My baby has eczema — help!

It’s a nasty and itchy condition — and quite common in Singapore where 1 in 5 children may have it…


It looks like a rash and your baby is scratching furiously and feeling miserable. So, you bring him to a doctor, only to be told “ah, eczema, it’s quite common here” and you’re given some cream. But what exactly is eczema and why do we get it?

1) Dry, red, itchy rashes

From ancient Greek, “eczema” meant “boil”, explains Dr Tan Siew Kiang a dermatological specialist at Raffles Skin & Aesthetics, “It is used to describe red, dry, itchy skin which can sometimes become weeping, blistered, crusted, scaling and thickened.”

Adds dermatologist Dr Neoh Ching Yin, of Specialist Skin Clinic & Associates, “An inflammation of the skin is sometimes referred to as dermatitis. It affects one in five school-going children; one in 10 persons get it at some point in their lives. It is the most common chronic inflammatory skin condition here.”

2) It runs in the family

Dr Tan says,Eczema tends to run in families, especially in those who have strong family history of atopy.” “Atopy” refers to the inherited tendency to develop allergic reactions such as asthma, sinusitis, rhinitis and eczema. These involve an over-active component of the patient’s immune system ― for instance, a defect in the skin’s barrier allows allergy-causing substances to enter the skin, causing itch and inflammation.

           Atopic eczema usually starts in the first few months of life but it may also develop for the first time in adulthood. There are a few sub-types — such as discoid eczema, which usually affects young adults, and old-age eczema, which affects middle-aged or elderly patients,” she says.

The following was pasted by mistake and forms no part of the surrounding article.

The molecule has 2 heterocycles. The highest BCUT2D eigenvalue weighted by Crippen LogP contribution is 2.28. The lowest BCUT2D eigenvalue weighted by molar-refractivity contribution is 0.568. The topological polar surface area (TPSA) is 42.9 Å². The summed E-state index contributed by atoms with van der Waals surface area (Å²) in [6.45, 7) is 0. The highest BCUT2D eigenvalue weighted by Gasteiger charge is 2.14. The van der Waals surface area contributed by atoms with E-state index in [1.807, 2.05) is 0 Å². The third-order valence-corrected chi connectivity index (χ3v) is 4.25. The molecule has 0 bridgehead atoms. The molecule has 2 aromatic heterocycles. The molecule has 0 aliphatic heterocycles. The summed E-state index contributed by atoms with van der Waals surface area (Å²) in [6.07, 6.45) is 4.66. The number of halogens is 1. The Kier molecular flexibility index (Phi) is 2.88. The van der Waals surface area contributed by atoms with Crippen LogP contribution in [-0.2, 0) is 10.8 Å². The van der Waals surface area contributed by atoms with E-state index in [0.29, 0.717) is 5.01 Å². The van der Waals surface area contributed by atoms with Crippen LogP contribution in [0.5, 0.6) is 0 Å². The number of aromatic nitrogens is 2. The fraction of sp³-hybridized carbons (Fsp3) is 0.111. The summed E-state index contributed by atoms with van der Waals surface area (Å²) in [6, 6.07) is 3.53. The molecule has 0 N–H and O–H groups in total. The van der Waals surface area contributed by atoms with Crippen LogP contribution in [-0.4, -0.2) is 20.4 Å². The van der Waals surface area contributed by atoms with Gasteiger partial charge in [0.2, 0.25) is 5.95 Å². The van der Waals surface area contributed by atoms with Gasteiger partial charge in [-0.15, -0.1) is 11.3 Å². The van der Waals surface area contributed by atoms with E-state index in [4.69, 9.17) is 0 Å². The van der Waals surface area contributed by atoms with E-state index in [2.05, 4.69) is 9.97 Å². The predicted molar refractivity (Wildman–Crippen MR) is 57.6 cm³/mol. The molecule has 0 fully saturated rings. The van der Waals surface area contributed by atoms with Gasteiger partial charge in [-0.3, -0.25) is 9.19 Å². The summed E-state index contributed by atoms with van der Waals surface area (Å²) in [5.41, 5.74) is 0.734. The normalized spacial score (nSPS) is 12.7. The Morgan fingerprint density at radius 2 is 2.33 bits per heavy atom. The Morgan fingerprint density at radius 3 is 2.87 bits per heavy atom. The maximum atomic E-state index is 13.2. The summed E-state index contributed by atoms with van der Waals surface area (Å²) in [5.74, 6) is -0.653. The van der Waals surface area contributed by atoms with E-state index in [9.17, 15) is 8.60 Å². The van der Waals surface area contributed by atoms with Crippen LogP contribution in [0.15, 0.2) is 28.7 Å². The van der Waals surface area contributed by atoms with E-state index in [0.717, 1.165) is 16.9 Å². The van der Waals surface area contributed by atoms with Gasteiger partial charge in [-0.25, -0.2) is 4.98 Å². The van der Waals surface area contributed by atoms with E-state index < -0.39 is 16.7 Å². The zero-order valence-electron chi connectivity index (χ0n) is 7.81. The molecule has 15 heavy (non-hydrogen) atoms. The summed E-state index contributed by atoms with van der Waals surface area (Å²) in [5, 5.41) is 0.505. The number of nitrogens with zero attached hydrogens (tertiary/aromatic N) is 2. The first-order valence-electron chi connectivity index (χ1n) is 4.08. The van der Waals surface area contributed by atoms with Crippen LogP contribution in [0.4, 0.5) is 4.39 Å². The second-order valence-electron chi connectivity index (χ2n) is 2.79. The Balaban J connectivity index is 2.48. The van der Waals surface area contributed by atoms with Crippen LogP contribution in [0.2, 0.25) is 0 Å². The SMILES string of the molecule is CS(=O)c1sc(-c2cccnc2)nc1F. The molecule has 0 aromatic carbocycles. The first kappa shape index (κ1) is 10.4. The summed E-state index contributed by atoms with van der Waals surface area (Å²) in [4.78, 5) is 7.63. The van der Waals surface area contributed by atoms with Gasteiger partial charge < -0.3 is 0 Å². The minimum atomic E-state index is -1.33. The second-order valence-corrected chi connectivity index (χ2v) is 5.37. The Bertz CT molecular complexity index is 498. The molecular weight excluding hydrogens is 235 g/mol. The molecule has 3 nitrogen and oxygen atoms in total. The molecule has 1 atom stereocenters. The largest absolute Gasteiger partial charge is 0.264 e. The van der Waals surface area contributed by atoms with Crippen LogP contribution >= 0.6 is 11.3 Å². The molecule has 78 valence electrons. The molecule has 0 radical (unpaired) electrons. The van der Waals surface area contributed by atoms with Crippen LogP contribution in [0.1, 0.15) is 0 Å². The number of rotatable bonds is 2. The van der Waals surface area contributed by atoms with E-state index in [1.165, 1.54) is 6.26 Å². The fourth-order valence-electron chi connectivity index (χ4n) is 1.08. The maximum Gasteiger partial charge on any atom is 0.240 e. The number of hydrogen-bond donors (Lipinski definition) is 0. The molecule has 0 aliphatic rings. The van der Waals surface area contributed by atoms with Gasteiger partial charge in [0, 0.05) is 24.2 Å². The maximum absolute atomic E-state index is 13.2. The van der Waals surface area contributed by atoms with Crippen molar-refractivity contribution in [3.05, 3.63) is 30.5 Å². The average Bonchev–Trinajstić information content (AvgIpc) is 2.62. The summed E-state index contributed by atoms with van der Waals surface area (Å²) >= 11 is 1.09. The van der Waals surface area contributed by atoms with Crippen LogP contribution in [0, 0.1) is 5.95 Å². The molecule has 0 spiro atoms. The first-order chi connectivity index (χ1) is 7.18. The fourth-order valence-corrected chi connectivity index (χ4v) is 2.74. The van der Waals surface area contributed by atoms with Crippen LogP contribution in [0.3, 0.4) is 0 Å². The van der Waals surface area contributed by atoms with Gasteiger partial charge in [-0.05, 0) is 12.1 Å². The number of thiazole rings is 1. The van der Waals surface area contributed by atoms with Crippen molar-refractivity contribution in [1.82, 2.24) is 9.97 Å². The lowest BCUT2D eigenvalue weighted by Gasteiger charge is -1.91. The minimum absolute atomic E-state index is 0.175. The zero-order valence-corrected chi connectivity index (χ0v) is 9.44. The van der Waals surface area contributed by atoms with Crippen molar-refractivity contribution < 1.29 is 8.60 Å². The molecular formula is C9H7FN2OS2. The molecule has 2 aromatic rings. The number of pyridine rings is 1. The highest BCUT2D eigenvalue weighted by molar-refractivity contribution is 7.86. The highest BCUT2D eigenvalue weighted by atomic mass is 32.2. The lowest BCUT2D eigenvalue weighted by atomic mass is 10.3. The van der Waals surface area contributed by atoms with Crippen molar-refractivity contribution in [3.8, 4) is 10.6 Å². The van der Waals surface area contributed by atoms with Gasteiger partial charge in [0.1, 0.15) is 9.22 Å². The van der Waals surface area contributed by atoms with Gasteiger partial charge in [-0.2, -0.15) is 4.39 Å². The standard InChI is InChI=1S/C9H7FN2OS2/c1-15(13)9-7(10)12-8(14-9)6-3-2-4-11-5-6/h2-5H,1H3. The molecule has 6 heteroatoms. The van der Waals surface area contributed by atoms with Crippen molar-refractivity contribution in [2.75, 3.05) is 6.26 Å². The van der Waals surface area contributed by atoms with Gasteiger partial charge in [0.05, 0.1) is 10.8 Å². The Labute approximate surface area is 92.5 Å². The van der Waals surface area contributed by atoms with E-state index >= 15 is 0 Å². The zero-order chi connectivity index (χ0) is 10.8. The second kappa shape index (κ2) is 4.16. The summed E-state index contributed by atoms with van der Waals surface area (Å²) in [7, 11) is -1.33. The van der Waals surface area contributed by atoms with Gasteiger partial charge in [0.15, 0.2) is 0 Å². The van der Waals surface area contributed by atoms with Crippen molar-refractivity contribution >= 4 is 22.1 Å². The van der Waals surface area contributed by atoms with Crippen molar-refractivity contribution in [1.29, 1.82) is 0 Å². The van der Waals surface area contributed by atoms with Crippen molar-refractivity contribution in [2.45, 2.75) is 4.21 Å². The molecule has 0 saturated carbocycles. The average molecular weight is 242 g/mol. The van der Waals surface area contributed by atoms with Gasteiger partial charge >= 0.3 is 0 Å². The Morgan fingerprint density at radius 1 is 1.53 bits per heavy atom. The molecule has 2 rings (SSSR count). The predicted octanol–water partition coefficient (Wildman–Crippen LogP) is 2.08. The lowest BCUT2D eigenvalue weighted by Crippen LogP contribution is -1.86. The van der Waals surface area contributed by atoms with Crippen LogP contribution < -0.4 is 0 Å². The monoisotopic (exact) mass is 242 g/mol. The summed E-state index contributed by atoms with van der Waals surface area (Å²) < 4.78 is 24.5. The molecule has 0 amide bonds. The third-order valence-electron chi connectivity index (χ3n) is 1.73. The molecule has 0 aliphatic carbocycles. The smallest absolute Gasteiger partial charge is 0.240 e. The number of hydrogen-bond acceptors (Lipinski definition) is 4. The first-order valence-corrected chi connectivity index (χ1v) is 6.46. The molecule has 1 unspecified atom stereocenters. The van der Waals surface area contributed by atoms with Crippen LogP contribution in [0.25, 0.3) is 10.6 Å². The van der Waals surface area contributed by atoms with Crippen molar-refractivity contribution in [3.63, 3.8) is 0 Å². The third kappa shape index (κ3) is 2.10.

Above all, you cannot just “catch” it.

"Eczema affects one in five school-going children; one in 10 persons get it at some point in their lives."

3) It looks bad and did we mention? It ITCHES.  

“The main symptom is itch,” says Dr Tan. In fact, your child is probably constantly scratching and rubbing at the itchy areas, leading to the redness and even swelling in the area, darkening of the skin and causing the body to react by itching more. “Itch can be severe enough to interfere with sleep, causing tiredness and irritability. This can have an enormous impact on the whole family.”

            She adds, “Frequent moisturising is the mainstay of treatment as well as the most important treatment for all patients with eczema.” Wash with a gentle soap or bath oil and apply moisturiser several times daily to help the outer layer of the skin function better as a barrier against the environment.

          Doctors can also prescribe antihistamines to ease itching.

Photo: INGimage

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